Gemma Arterton as Gretel

Gemma Arterton as Gretel

Famke Janssen as Muriel

Famke Janssen as Muriel

Peter Stormare as Sheriff Berringer

Peter Stormare as Sheriff Berringer

Derek Mears as Edward the Troll

Derek Mears as Edward the Troll

Written and Directed by Tommy Wirkola

I purchased Hansel and Gretel Witch Hunters 2 weeks ago and I just now got around to watching. There’s a simple reason for that in that my wife said the magic words, ‘I want to watch Hansel and Gretel with you.’ My wife and I keep different hours and therefore our schedules do not always merge as we desire. Alas, we watched the film and had agreeable but somewhat differing opinions about it. She liked the movie. However, she had to suspend her disbelief over some of the historical inaccuracies such as Hansel injecting himself with what appears to be insulin (technically not discovered until 1922); the sketches of missing village children on bottles of milk (Etan Patz, who disappeared in 1979, was the child upon which that ‘honor’ was first bestowed); and the use (albeit strangely) of a phonograph recording (invented in 1877 by Thomas Edison). I liked the movie also, even though I found it to be completely ridiculous despite being able to suspend my disbelief. What I couldn’t understand was why the filmmakers had to lower themselves to such levels when there was some amazing action sequences and above average performances from its two stars Jeremy Renner (The Hurt Locker, The Avengers) and Gemma Arterton, Prince of Persia, Quantum of Solace).

After being kidnapped, and subsequently, killing a witch young Hansel and his sister Gretel grow up to become renowned witch hunter/killers. For some unknown reason, which you just know is going to be revealed in the final act of the movie, the two of them are immune to witch magic; therefore making their jobs easier. They encounter witch Muriel (Famke Janssen, X-Men, Hemlock Grove), who’s preparing for the ritual of the Blood Moon by sacrificing the children in the village, six boys and five girls. One more girl is required for the ritual to work and therefore Hansel and Gretel must thwart her nefarious scheme. The siblings receive unlikely assistance; Hansel in the form of the wrongfully accused Mina (Pihla Viitala (Reykjavik Whale Watching Massacre); and Gretel from Edward the Troll (Derek Mears, Friday the 13th, Hatchet III). Of course with great assistance comes great opposition and that comes in the form of Sheriff Berringer as played by the scenery chewing Peter Stormare (Pain & Gain, The Big Lebowski).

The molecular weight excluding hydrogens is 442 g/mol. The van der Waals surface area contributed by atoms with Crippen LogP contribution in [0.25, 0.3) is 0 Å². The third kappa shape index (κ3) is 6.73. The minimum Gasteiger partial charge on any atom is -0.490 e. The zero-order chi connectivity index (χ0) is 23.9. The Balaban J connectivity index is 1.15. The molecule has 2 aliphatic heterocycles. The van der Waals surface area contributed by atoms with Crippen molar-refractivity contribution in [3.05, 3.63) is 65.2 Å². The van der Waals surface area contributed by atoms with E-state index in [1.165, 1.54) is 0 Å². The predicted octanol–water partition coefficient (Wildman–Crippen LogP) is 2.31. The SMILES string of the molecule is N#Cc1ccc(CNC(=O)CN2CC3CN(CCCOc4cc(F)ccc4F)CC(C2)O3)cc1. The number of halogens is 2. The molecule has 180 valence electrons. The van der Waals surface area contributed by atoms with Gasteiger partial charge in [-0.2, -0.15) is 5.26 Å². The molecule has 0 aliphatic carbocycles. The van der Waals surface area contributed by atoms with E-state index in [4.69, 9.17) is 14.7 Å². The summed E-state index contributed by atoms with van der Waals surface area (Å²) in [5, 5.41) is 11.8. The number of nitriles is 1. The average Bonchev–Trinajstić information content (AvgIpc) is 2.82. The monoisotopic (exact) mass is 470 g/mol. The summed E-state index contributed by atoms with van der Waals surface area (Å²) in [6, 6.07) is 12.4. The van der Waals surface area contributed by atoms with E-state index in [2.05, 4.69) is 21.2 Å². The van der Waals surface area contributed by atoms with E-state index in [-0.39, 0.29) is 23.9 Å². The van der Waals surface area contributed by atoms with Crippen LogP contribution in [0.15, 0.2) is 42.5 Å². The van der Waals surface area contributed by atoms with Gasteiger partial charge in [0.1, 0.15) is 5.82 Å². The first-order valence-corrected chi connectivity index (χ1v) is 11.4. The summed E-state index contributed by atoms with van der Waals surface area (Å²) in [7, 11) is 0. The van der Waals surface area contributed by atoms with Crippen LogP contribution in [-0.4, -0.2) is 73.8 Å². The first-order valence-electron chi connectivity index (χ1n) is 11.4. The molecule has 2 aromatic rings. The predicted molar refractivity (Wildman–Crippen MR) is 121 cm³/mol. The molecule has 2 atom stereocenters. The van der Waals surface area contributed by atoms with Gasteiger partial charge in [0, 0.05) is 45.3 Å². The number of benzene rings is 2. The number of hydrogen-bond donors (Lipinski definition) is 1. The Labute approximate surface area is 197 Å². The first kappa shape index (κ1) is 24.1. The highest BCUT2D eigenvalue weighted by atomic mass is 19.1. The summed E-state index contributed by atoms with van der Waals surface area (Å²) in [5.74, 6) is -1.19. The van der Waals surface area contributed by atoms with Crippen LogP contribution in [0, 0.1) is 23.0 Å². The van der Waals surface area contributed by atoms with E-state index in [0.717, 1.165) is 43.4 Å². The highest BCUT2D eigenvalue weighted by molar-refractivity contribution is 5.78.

Despite its flaws Hansel and Gretel Witch Hunters is a fun movie. Yes, it throws logic and historical accuracy out the window; I’m sure that’s one of the reasons it angered so many critics upon its release. Let it be said that the majority of critics, this one excluded, have never been party hat wearing, whoopee cushion planting, beer drinking excitable boys. Maybe they just need to get their thumbs out of their collective sphincters and lighten up. It’s okay to like a movie that doesn’t make any sense. It’s okay to like Hansel and Gretel Witch Hunters.


Diane Kruger, Eva Green and Noomi Rapace were considered to play Gretel, but Gemma Arterton eventually got cast.

In an interview with Famke Janssen at Cannes 2011, she stated that she took her role as the head witch because she had to pay off her mortgage. Janssen has stated multiple times that since 2007, she was prepping her writing/directorial debut “Bringing up Bobby”, where funding and distribution had gone through hard times, partly due to the 2008 economic crisis. She also had not done much acting in that period of time.

In the movie, Hansel is diabetic as a result of his experience in the gingerbread house as a child. In the original script, Gretel was also supposed to have an eating disorder as a result of her childhood trauma, but it was cut from the final version.




  1. I thought it was ok, but much like Van Helsing, it missed a bit more story development. I could have happily watch Gemma… I mean the movie, for two hours, had they invested in the story a little more.

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